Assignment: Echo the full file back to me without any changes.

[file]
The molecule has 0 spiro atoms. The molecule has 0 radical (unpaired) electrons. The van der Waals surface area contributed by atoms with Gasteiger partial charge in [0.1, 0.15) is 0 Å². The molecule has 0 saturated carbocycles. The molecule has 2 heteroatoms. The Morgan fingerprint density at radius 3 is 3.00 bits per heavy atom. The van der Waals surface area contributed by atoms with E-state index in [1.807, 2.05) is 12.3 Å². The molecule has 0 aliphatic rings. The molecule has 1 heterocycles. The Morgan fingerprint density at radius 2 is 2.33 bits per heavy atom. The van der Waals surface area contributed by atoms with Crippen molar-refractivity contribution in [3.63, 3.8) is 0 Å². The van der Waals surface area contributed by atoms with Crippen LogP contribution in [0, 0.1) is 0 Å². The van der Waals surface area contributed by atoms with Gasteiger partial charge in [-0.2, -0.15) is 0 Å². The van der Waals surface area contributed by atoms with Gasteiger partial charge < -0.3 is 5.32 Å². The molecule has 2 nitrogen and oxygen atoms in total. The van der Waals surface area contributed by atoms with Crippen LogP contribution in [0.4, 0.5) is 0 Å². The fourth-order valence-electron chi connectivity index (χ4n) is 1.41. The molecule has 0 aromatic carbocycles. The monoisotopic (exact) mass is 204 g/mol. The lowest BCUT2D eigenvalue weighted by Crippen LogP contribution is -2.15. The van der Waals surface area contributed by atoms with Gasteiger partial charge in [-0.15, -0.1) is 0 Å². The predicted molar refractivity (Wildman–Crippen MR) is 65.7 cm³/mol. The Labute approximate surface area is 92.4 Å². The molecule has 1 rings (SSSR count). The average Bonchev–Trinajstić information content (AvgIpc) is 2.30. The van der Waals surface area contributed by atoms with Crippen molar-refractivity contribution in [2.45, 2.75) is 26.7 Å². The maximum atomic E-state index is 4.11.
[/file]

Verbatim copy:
The molecule has 0 spiro atoms. The molecule has 0 radical (unpaired) electrons. The van der Waals surface area contributed by atoms with Gasteiger partial charge in [0.1, 0.15) is 0 Å². The molecule has 0 saturated carbocycles. The molecule has 2 heteroatoms. The Morgan fingerprint density at radius 3 is 3.00 bits per heavy atom. The van der Waals surface area contributed by atoms with E-state index in [1.807, 2.05) is 12.3 Å². The molecule has 0 aliphatic rings. The molecule has 1 heterocycles. The Morgan fingerprint density at radius 2 is 2.33 bits per heavy atom. The van der Waals surface area contributed by atoms with Crippen molar-refractivity contribution in [3.63, 3.8) is 0 Å². The van der Waals surface area contributed by atoms with Crippen LogP contribution in [0, 0.1) is 0 Å². The van der Waals surface area contributed by atoms with Gasteiger partial charge in [-0.2, -0.15) is 0 Å². The van der Waals surface area contributed by atoms with Gasteiger partial charge < -0.3 is 5.32 Å². The molecule has 2 nitrogen and oxygen atoms in total. The van der Waals surface area contributed by atoms with Crippen LogP contribution in [0.4, 0.5) is 0 Å². The fourth-order valence-electron chi connectivity index (χ4n) is 1.41. The molecule has 0 aromatic carbocycles. The monoisotopic (exact) mass is 204 g/mol. The lowest BCUT2D eigenvalue weighted by Crippen LogP contribution is -2.15. The van der Waals surface area contributed by atoms with Gasteiger partial charge in [-0.15, -0.1) is 0 Å². The predicted molar refractivity (Wildman–Crippen MR) is 65.7 cm³/mol. The Labute approximate surface area is 92.4 Å². The molecule has 1 rings (SSSR count). The average Bonchev–Trinajstić information content (AvgIpc) is 2.30. The van der Waals surface area contributed by atoms with Crippen molar-refractivity contribution in [2.45, 2.75) is 26.7 Å². The maximum atomic E-state index is 4.11.